Do you have Bear Fever?

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There’s a strange epidemic striking many Cal Bears right now. They’ve been breathing heavier, sweating more and are seeming rather lethargic. Why? As temperatures rise in their places of origin, Bears who finally acclimated to their Bay Area environment must adapt yet again to warmer weather. While this phenomenon has not been assigned a scientific moniker, we’ve decided to dub it “Bear Fever.”

Bears who are not from the Bay Area suffer the most debilitating effects of the Fever. Those from anywhere in California besides the Bay Area or the Sierras will feel the heat. Whether they’re in the South (Los Angeles, the valley or the desert), the North (Sacramento) or somewhere in the middle of the Central Valley, these Bears are in for the roughest symptoms. They huff and puff as they take walks that were once manageable in Berkeley. Their skin, paled by the cooler temperatures and cloud cover, burns on the first 90-degree summer day back home. And we imagine Bears from other states, like Arizona, will fare no better.

Treatment for Bear Fever is simple: Drink plenty of water and take advantage of air conditioning — and maybe a swimming pool or a lake, if geography permits. However, many Bears cannot afford to laze around away from the summer heat. While they would love to do just that, many have summer jobs or internships that require them to summon as much strength as possible to go outside to get to work, no matter if it’s 80 degrees or 110.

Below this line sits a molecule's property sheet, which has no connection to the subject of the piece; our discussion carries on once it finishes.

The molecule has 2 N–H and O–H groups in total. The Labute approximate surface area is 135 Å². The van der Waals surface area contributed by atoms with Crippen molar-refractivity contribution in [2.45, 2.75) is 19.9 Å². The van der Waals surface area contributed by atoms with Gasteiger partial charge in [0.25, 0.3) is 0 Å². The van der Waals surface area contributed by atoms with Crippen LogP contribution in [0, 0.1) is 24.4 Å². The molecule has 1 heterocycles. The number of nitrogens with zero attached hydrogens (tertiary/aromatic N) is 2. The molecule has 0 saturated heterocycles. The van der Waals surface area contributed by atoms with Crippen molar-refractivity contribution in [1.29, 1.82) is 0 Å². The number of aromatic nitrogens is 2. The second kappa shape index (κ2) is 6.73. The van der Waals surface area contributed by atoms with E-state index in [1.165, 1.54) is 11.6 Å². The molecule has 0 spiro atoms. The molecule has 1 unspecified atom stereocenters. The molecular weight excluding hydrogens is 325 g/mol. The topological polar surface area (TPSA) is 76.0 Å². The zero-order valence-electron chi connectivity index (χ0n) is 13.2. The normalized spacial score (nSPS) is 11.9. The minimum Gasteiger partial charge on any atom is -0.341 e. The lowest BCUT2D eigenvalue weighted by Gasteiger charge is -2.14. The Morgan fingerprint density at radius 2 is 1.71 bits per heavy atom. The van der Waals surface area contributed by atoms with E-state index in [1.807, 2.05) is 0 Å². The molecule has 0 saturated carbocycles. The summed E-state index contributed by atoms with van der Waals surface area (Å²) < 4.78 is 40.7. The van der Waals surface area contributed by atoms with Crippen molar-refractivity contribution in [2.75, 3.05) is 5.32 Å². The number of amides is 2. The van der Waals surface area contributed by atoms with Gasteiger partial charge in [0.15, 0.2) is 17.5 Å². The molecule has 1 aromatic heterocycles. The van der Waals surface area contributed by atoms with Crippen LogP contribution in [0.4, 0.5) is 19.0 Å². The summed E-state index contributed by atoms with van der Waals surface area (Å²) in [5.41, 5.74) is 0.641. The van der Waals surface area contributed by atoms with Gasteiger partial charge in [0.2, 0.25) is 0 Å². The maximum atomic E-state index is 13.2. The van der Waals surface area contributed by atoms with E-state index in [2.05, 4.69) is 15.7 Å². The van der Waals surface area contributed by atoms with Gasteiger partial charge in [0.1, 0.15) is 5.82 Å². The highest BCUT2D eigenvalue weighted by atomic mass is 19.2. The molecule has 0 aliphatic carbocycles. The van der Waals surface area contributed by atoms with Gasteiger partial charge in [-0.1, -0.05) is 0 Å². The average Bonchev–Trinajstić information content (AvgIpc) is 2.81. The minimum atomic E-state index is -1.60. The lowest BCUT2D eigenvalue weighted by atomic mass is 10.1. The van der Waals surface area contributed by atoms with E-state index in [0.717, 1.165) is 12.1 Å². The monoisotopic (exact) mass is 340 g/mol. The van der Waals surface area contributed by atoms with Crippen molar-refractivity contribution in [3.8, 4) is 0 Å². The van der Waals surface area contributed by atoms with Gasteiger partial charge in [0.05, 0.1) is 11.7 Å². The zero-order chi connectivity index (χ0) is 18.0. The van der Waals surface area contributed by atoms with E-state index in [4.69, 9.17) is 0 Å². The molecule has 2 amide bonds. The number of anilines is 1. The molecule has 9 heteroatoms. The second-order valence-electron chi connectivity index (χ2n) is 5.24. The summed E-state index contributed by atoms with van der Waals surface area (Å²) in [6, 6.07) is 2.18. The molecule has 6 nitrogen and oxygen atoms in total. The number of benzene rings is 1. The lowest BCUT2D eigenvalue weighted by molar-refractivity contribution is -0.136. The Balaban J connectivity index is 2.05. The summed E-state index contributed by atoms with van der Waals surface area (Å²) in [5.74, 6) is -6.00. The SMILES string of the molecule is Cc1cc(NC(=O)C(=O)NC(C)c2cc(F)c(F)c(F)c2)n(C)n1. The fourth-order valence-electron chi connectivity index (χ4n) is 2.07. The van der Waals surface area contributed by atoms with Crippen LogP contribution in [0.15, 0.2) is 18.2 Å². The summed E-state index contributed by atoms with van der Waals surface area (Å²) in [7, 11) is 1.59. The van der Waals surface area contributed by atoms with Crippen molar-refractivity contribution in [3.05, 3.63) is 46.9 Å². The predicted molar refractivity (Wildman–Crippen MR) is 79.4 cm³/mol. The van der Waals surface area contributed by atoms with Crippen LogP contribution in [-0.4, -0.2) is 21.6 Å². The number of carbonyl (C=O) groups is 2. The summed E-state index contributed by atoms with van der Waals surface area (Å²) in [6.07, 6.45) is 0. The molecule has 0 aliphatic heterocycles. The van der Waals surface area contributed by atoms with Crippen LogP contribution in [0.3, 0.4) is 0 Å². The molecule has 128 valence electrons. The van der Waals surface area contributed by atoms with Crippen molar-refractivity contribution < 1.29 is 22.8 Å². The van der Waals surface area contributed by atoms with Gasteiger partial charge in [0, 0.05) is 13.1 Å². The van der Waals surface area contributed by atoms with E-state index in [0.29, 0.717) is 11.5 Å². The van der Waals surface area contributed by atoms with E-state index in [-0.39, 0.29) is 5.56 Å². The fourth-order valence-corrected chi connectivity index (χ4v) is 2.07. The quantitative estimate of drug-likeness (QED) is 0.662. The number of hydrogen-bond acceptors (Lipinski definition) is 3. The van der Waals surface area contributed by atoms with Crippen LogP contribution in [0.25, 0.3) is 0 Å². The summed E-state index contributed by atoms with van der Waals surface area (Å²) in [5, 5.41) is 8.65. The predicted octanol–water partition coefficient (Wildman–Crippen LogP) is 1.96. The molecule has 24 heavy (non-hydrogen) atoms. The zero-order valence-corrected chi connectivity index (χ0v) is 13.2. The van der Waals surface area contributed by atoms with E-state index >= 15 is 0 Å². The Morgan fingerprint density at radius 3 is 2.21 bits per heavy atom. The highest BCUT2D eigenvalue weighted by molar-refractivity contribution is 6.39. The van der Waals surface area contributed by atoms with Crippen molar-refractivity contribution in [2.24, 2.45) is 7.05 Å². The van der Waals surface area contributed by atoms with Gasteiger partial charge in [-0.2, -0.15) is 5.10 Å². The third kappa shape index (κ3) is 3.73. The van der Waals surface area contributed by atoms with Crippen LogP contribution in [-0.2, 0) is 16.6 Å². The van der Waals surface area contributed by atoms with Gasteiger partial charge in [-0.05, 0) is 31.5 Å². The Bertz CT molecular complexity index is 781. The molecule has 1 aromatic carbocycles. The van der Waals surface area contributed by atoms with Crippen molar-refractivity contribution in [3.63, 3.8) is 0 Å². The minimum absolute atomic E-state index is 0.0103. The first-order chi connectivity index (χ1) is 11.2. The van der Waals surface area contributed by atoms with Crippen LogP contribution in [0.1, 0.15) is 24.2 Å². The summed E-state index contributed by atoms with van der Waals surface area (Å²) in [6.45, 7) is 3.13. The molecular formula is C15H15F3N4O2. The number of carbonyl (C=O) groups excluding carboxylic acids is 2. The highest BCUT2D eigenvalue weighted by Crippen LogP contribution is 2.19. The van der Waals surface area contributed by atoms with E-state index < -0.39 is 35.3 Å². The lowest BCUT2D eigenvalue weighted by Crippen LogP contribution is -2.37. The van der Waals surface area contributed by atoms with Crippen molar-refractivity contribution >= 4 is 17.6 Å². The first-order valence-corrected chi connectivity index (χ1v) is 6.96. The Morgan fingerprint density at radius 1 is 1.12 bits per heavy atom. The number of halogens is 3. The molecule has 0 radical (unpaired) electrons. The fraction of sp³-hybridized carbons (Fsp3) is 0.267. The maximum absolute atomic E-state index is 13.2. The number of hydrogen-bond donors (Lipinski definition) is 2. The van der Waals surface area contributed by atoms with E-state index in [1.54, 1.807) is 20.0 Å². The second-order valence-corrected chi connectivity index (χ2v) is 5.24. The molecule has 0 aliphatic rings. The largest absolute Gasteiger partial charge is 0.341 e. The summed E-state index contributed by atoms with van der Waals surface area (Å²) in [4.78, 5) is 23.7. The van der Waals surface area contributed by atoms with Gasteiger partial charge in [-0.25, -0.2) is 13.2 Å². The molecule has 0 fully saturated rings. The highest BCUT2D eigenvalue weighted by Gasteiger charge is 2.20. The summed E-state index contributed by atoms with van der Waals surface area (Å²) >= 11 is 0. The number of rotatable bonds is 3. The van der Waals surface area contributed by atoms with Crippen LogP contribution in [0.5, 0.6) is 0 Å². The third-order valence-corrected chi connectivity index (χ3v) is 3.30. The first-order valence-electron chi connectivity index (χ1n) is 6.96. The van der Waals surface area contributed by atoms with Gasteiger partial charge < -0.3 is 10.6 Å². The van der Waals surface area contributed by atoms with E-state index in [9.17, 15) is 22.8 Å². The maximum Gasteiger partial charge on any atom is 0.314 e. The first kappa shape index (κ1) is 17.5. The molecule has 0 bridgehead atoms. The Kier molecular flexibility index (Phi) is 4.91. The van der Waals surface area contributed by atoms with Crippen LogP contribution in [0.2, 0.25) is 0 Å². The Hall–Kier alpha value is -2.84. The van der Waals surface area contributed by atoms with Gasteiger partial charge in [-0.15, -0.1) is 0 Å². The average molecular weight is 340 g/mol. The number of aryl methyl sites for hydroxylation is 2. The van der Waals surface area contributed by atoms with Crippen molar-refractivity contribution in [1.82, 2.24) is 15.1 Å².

Whether you like being from somewhere warmer than Berkeley or you miss the moderate climate, we hope you protect yourself from Bear Fever. Personally, the Clog staff is missing the days when 80 degrees was the absolute warmest it would get. Sure, you couldn’t strut around in a bikini without a little chill (though we have witnessed bikini-clad Bears anyway), but you could walk anywhere without absolutely suffocating.

Even if you love the heat, look out for symptoms of (here are some real medical terms) heat exhaustion and heat stroke in you and your friends. Have your fun in the sun, but always be within reach of water and shade. It can be a real bummer if someone ends up in the hospital because of the heat.

Image source: Omar A. under Creative Commons

Contact Jessica Rogness at [email protected] and follow her on Twitter @jessarogness.